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Application The life cycle of a patent starts with the application. The inventor files this application with a patent office, for example the USPTO (US Patent and Trademark Office). This grants them the right to say "patent pending", but no enforceable protection rights. Everyone can file a patent application, containing basically everything (apart from ...


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The first date (2002-06-17) is the filing date, US10173363 is the application number. The second date (2003-03-04) is the date of issuance of the patent, and US6529620B1 is the patent number. And, yes, the patent has expired for not paying renewal fees, since 2015. The words "expired-fee related" in that order simply means that the patent although granted, ...


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I agree with the answer from @Eric Shain. I would add one nuance. At least in the U.S. there is a derivation proceeding that allows one to challenge an earlier filed application of another on the grounds that they stole it from you. In that case any evidence of when you invented could be material. To win you not only need to show you invented it prior to the ...


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It takes about 6 weeks from payment of issue fee until the patent issues. IF you wait to the last minute to pat the issue fee, the patent will probably issue in fewer weeks. In the U.S. there are no maintenance fees due until after the patent is granted. All of the maintenance fees are then keyed off the grant date. The priority date is irrelevant. They ...


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I am not a lawyer, so my answer is quite possibly wrong. That said, I have had documents notarized and in every case, the notary was only verifying that I willingly signed the document and know what I'm signing. The notary didn't even read the document. The following quote is from this site. A notary public is a public official appointed by a state ...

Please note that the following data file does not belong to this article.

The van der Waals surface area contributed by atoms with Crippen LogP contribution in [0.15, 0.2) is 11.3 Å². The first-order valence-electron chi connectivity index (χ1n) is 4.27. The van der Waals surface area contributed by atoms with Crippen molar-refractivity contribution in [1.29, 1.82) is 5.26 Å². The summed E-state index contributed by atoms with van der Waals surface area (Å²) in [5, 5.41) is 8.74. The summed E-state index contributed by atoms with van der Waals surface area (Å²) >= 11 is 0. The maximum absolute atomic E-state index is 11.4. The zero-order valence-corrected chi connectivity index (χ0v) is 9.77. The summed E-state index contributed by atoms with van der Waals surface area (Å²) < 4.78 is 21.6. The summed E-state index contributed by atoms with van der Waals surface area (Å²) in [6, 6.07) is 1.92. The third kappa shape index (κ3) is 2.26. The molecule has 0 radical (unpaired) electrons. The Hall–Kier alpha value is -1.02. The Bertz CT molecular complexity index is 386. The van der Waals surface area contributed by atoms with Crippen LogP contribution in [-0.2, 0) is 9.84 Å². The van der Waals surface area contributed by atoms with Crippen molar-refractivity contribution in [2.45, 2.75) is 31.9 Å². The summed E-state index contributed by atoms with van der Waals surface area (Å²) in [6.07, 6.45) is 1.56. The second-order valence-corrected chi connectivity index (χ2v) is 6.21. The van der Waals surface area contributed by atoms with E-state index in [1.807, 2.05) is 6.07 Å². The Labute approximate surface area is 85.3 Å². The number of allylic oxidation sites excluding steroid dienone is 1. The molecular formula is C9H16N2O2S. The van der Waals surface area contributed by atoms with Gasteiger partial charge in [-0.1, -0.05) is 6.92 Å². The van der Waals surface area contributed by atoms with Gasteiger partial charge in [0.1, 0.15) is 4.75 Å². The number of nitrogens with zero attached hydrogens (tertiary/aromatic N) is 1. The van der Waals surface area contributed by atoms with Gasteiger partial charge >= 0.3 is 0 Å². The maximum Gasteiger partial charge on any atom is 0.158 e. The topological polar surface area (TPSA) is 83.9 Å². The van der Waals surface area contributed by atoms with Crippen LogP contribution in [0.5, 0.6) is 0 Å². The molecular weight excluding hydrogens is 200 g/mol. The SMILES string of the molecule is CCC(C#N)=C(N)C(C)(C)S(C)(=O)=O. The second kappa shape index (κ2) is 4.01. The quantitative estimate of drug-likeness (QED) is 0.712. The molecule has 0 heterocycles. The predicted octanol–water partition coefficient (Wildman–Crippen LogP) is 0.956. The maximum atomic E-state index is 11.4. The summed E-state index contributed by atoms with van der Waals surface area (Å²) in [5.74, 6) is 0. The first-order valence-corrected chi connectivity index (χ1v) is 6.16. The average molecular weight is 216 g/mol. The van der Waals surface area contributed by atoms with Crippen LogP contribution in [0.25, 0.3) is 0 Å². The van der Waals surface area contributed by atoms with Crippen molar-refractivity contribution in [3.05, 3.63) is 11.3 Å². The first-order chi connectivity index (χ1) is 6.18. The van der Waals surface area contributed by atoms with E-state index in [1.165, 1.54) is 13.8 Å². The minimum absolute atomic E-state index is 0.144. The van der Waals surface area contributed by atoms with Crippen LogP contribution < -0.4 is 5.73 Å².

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Prior to 1995, it was normal practice to get potentially patentable ideas witnessed, signed and dated. This was what we did at my job. This was because in the US the USPTO used to have a first to invent system for determining inventorship. However, since 1995, the USPTO went to a first to file system (aligning with most other countries). Thus, having a ...


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No, notarization is a way to show that your signature is your signature. It has nothing to do with public disclosure. To prevent others from patenting the same idea, from a practical point of view, you would need to make your disclosure in a way that an examiner would find it during a search. From a broader point of view, the submission you mentioned in a ...


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Yes - The key issue is "with a priority date that is less than a year ago". The date of the grant is a non-issue. As mentioned in a comment by OP @Keir Finlow Bates a US patent can issue very quickly. It could be a Track I or moved to the front of the queue due to age or ill health. And Yes, they get the same priority date as the US application. As @...


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Without seeing the file on the case, some important points that might be helpful are - (1) The USPTO should have required signed declarations from each person listed as an inventor stating that they consider themselves collectively to be true inventors and understand their responsibilities to the patent office. However, there are ways around this. (2) ...


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If you're working with a patent lawyer, you should speak with her or him about this because this is the kind of thing that patent lawyers are quite good at navigating. Here is the way to think about patent claims: The independent claim must stand on its own. The claim must be novel, not obvious, useful, and must satisfy the section 101 requirements for ...


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